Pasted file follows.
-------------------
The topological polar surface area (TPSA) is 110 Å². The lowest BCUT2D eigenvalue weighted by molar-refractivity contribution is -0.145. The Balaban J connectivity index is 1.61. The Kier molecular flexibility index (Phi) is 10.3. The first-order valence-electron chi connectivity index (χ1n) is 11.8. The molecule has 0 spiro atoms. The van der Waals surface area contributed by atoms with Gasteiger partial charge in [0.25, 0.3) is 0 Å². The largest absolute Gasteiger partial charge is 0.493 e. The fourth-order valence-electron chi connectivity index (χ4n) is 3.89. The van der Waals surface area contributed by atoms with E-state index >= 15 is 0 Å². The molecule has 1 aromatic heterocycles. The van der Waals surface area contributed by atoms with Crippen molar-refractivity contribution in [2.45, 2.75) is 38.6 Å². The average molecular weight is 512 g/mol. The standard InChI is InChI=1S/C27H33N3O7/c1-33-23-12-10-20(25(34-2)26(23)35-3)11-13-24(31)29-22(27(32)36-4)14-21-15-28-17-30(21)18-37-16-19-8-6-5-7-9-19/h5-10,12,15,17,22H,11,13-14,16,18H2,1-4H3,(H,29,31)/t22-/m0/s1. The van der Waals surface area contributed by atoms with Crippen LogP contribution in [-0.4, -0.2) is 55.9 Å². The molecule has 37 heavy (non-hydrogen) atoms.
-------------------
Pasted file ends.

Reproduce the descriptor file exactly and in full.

The topological polar surface area (TPSA) is 110 Å². The lowest BCUT2D eigenvalue weighted by molar-refractivity contribution is -0.145. The Balaban J connectivity index is 1.61. The Kier molecular flexibility index (Phi) is 10.3. The first-order valence-electron chi connectivity index (χ1n) is 11.8. The molecule has 0 spiro atoms. The van der Waals surface area contributed by atoms with Gasteiger partial charge in [0.25, 0.3) is 0 Å². The largest absolute Gasteiger partial charge is 0.493 e. The fourth-order valence-electron chi connectivity index (χ4n) is 3.89. The van der Waals surface area contributed by atoms with E-state index >= 15 is 0 Å². The molecule has 1 aromatic heterocycles. The van der Waals surface area contributed by atoms with Crippen molar-refractivity contribution in [2.45, 2.75) is 38.6 Å². The average molecular weight is 512 g/mol. The standard InChI is InChI=1S/C27H33N3O7/c1-33-23-12-10-20(25(34-2)26(23)35-3)11-13-24(31)29-22(27(32)36-4)14-21-15-28-17-30(21)18-37-16-19-8-6-5-7-9-19/h5-10,12,15,17,22H,11,13-14,16,18H2,1-4H3,(H,29,31)/t22-/m0/s1. The van der Waals surface area contributed by atoms with Crippen LogP contribution in [-0.4, -0.2) is 55.9 Å². The molecule has 37 heavy (non-hydrogen) atoms.